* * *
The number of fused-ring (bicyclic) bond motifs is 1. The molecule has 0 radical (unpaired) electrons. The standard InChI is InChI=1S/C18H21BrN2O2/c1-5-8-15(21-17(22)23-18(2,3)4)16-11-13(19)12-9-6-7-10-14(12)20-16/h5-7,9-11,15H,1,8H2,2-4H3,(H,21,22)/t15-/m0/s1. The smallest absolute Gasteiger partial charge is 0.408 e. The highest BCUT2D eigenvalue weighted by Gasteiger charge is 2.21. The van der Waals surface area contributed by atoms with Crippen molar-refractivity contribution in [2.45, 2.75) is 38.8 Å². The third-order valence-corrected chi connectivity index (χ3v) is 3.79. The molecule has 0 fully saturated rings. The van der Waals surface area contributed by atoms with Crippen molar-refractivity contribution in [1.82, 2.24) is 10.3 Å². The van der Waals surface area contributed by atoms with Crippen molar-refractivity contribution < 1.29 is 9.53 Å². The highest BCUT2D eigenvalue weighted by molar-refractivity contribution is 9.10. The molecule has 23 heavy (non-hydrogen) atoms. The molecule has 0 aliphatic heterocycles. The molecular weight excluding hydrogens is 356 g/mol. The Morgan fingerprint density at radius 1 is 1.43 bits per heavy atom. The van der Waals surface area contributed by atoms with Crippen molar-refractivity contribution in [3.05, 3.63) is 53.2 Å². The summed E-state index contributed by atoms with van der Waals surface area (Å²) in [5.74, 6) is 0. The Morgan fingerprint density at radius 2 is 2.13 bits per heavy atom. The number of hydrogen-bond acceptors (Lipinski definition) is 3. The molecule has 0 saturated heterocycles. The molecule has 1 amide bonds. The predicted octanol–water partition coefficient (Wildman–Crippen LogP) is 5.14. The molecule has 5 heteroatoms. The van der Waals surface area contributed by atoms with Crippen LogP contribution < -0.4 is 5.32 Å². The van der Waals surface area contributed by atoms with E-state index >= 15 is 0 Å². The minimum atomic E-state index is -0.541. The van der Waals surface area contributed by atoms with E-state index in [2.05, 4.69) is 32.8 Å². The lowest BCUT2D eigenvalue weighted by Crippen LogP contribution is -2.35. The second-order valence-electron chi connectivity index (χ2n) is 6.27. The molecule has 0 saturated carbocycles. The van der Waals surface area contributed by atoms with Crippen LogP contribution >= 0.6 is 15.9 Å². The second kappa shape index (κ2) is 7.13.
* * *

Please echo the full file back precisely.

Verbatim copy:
The number of fused-ring (bicyclic) bond motifs is 1. The molecule has 0 radical (unpaired) electrons. The standard InChI is InChI=1S/C18H21BrN2O2/c1-5-8-15(21-17(22)23-18(2,3)4)16-11-13(19)12-9-6-7-10-14(12)20-16/h5-7,9-11,15H,1,8H2,2-4H3,(H,21,22)/t15-/m0/s1. The smallest absolute Gasteiger partial charge is 0.408 e. The highest BCUT2D eigenvalue weighted by Gasteiger charge is 2.21. The van der Waals surface area contributed by atoms with Crippen molar-refractivity contribution in [2.45, 2.75) is 38.8 Å². The third-order valence-corrected chi connectivity index (χ3v) is 3.79. The molecule has 0 fully saturated rings. The van der Waals surface area contributed by atoms with Crippen molar-refractivity contribution in [1.82, 2.24) is 10.3 Å². The van der Waals surface area contributed by atoms with Crippen molar-refractivity contribution < 1.29 is 9.53 Å². The highest BCUT2D eigenvalue weighted by molar-refractivity contribution is 9.10. The molecule has 23 heavy (non-hydrogen) atoms. The molecule has 0 aliphatic heterocycles. The molecular weight excluding hydrogens is 356 g/mol. The Morgan fingerprint density at radius 1 is 1.43 bits per heavy atom. The van der Waals surface area contributed by atoms with Crippen molar-refractivity contribution in [3.05, 3.63) is 53.2 Å². The summed E-state index contributed by atoms with van der Waals surface area (Å²) in [5.74, 6) is 0. The Morgan fingerprint density at radius 2 is 2.13 bits per heavy atom. The number of hydrogen-bond acceptors (Lipinski definition) is 3. The molecule has 0 saturated heterocycles. The molecule has 1 amide bonds. The predicted octanol–water partition coefficient (Wildman–Crippen LogP) is 5.14. The molecule has 5 heteroatoms. The van der Waals surface area contributed by atoms with Crippen LogP contribution < -0.4 is 5.32 Å². The van der Waals surface area contributed by atoms with E-state index >= 15 is 0 Å². The minimum atomic E-state index is -0.541. The van der Waals surface area contributed by atoms with E-state index in [2.05, 4.69) is 32.8 Å². The lowest BCUT2D eigenvalue weighted by Crippen LogP contribution is -2.35. The second-order valence-electron chi connectivity index (χ2n) is 6.27. The molecule has 0 saturated carbocycles. The van der Waals surface area contributed by atoms with Crippen LogP contribution >= 0.6 is 15.9 Å². The second kappa shape index (κ2) is 7.13.